Could you be one of the next generation of top prosecutors in the country?

06/02/2017

The sky is the limit for those applying for this year's legal trainee scheme - that's the message from the top lawyer in the Crown Prosecution Service in the South East.

Chief Crown Prosecutor, Jaswant Narwal, is a former legal trainee and this year's scheme is now open for applications until Thursday 23 February.

Jaswant joined the CPS in 1989 and her previous roles have included Head of the Old Bailey Trials Unit and Deputy Head of the national Central Fraud Division.

For Jaswant, one of the attractions of working at the CPS is the variety of opportunities within the organisation. "Every role has different challenges, from being an advocate in the magistrates' or Crown Court, reviewing cases or working in the specialised divisions such as counter terrorism, proceeds of crime, fraud or the international teams. You can be dealing with local issues such as neighbourhood disputes which become criminal and anti-social behaviour then murder, organised crime or cybercrime.

"For those joining the CPS, the sky really is the limit. I'm proof of that, having started as a legal trainee and now having risen to become a Chief Crown Prosecutor, one of only a handful in the country."

She is also passionate about the other support the CPS offers staff. "The CPS is there from day one beginning with work inductions and placements during legal training. It's such a family friendly and a flexible organisation which meant that I could develop a career path, pursue my dreams and have a family. As a woman I wasn't forced to choose a career over personal goals."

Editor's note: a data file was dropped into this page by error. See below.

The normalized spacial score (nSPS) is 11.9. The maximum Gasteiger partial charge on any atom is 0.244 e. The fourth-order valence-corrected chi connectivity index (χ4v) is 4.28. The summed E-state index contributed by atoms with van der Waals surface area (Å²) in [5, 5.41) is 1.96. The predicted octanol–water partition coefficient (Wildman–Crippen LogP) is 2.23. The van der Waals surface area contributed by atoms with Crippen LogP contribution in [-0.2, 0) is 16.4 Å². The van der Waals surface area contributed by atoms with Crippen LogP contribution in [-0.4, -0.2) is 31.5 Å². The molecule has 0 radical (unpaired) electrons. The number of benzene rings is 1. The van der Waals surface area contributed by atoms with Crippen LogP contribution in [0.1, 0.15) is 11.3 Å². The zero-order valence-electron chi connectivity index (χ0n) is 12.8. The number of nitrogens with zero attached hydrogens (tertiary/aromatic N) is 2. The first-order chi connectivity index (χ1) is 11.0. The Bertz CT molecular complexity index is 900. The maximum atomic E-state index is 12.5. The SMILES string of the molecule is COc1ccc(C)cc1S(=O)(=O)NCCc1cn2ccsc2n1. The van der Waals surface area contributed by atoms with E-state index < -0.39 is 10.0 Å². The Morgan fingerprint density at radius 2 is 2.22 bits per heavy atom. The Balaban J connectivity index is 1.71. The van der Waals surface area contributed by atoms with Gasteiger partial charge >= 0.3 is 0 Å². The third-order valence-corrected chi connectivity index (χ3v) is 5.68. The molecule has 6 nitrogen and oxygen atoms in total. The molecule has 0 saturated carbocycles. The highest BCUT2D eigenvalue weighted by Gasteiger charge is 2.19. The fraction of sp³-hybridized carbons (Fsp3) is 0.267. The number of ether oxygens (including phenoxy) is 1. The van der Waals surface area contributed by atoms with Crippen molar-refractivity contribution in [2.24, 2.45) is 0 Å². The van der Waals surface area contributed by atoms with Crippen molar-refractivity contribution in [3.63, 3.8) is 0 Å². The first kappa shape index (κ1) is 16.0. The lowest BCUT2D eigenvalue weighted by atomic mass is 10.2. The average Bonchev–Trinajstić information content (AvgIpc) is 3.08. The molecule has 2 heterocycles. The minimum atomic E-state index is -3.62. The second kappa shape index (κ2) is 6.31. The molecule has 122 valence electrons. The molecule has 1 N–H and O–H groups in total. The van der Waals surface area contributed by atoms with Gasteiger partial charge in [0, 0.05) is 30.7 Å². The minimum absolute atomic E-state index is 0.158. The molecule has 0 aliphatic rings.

Jaswant has some advice for those considering applying for the Legal Trainee Scheme. "Candidates need to show passion and commitment and an understanding of what the CPS does. They need to have good people skills, be flexible and be prepared to take on challenging casework. It's a competitive process, so ensure you detail any work experience and take the opportunity to watch how criminal law courts work, as they all have public areas to sit and see the proceedings. Finally, don't forget the basics of good grammar, spelling and using examples to back up what you say."

The Legal Trainee Scheme offers more than 30 positions to those interested in becoming qualified barristers or solicitors. Candidates must have a minimum 2:2 undergraduate degree, but this does not have to be in law. For those with a degree in another subject other than law, they will also need to have completed the Graduate Diploma in Law (GDL) or Common Professional Examination (CPE). Candidates also need to have completed or be due to complete the Bar Professional Training Course (BPTC) or Legal Practice Course (LPC) to enable them to start with the CPS in November.

For more information, visit the Crown Prosecution Service website.